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The Watergate complex is located along a sharp bend in the Potomac River. A dozen blocks from the White House, the irregularly shaped buildings seem to be from another era. Designed in the 1960s, the Watergate was sparkling new on June 17, 1972, when five burglars broke into the headquarters of the Democratic National Committee, located on the building’s sixth floor.
The ensuing scandal would dredge up a who’s-who list of Republican operatives, officials and eventually President Richard Nixon. The suffix “-gate” would be applied to everything from forged documents to presidential affairs to shadowy real estate ventures. And the two reporters who broke the story wide open in the pages of the Washington Post, Bob Woodward and Carl Bernstein, would become as much a part of the legacy of Watergate as President Nixon himself.
This week, Woodward and Bernstein shared the stage with a host of others whose lives were influenced by the cover-up to take part in a series of panel discussions to commemorate the 40th anniversary of the break-in, sponsored by the Washington Post. On the top floor of the Watergate office building, five floors above the one-time DNC headquarters, they told their stories and considered the effects of the scandal before a group of Washington journalists.
The NewsHour’s Jim Lehrer was among the speakers. “Watergate, of course, has come to be so much more than a building, a Washington crime wave, and a series of stunning political events and personal experiences,” he said.
Watch his remarks:
Former Massachusetts Gov. William Weld, who served as a counsel to the House Judiciary Committee during the Watergate hearings, called the incident “a high water mark that set the standard of the United States as a country that would engage in critical self-examination when the circumstances warranted.”
Woodward and Bernstein’s reporting proved to be the catalyst for the ensuing investigation, recalled former Sen. Fred Thompson, who came to Washington to serve as the chief minority counsel of the Senate Watergate Committee. “When I came up in February [of 1973] it was just the most rudimentary information that I had, most of it from the Washington Post,” he said.
Bernstein compared covering Watergate to “getting into a warm bath, and then it got hotter, and hotter, and hotter, so you were able to withstand the heat.”
As the story unfolded for the two reporters, Woodward would confirm information with his source, “Deep Throat,” who 33 years later revealed himself as Mark Felt, an associate director with the FBI at the time. The two often met in an underground garage after Woodward would signal to Felt by positioning a flowerpot with a red flag on the balcony of his Washington apartment.
“I was only twenty-nine and I kind of thought this was the way you always met people,” Woodward said jokingly of the clandestine meetings he arranged with Felt.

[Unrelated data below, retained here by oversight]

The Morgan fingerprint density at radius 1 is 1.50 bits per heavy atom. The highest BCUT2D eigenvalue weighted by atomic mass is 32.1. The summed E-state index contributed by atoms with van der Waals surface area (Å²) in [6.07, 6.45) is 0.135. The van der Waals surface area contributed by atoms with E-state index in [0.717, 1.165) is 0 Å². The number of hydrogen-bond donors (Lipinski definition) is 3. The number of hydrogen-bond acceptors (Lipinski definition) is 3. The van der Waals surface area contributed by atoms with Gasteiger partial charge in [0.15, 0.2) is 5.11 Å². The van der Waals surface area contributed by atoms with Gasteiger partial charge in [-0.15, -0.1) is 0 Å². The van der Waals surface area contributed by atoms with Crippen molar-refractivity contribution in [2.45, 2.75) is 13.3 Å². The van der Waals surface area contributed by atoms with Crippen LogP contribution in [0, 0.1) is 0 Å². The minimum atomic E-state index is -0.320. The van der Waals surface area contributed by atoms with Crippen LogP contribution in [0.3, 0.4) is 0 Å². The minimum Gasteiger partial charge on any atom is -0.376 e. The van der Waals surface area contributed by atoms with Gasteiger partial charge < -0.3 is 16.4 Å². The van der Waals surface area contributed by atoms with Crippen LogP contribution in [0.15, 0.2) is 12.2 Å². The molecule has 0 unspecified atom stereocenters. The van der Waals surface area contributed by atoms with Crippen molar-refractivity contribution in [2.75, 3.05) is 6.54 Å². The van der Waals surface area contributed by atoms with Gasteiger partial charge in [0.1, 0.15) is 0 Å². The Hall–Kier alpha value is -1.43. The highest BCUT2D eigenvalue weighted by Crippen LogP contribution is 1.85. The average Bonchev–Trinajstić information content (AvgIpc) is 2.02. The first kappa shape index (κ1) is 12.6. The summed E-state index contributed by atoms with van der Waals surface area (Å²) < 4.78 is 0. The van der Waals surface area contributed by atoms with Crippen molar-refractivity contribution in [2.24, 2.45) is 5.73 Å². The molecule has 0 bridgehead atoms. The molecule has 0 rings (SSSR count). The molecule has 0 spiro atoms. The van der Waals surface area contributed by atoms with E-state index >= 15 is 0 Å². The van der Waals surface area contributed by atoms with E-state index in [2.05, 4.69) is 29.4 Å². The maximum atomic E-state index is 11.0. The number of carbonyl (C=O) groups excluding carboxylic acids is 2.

After Richard Nixon’s landslide victory in 1972, the government’s investigation began to pick up steam. White House counsel John Dean accepted a plea deal from the prosecuting attorneys and implicated President Nixon and former Attorney General John Mitchell, but his testimony was not substantiated until White House staffer Alexander Butterfield testified, revealing the existence of a secret taping system.
“The tapes were essential to proving a credible conspiracy to obstruct justice,” said Richard Ben-Veniste, who served as one of the lead special prosecutors in the Watergate hearings.
Even after the “Saturday Night Massacre” and Dean and Butterfield’s testimonies, Congressional Republicans remained deadlocked on how to proceed. Breaking with his party, a young freshman Republican from Maine, Rep. William Cohen, voted for the president’s impeachment.
“[The vote for impeachment] did two things: number one, I think it pretty much terminated any future I had as far as with a leadership position with the party, and secondly, it was very liberating,” Cohen said. “Once the ambition to do anything more in the party structure was eliminated, I was pretty much free to do what I wanted.”
The president avoided impeachment by resigning on August 9, 1974.
For every career the scandal sank, it seemed to launch another. Woodward and Bernstein went on to become two of the first celebrity journalists, and Fred Thompson became a senator, actor and presidential candidate. After covering the Watergate hearings “from gavel to gavel,” Jim Lehrer and Robert MacNeil created The Robert MacNeil Report, which today is the PBS NewsHour.
The lessons of the Watergate scandal still resonate today.
John Dean, who was sentenced for his role in the Watergate cover up, offered this: “For those who get involved the lesson is to be accountable, stand up, tell the truth, because the truth is really the only way these things get resolved.”
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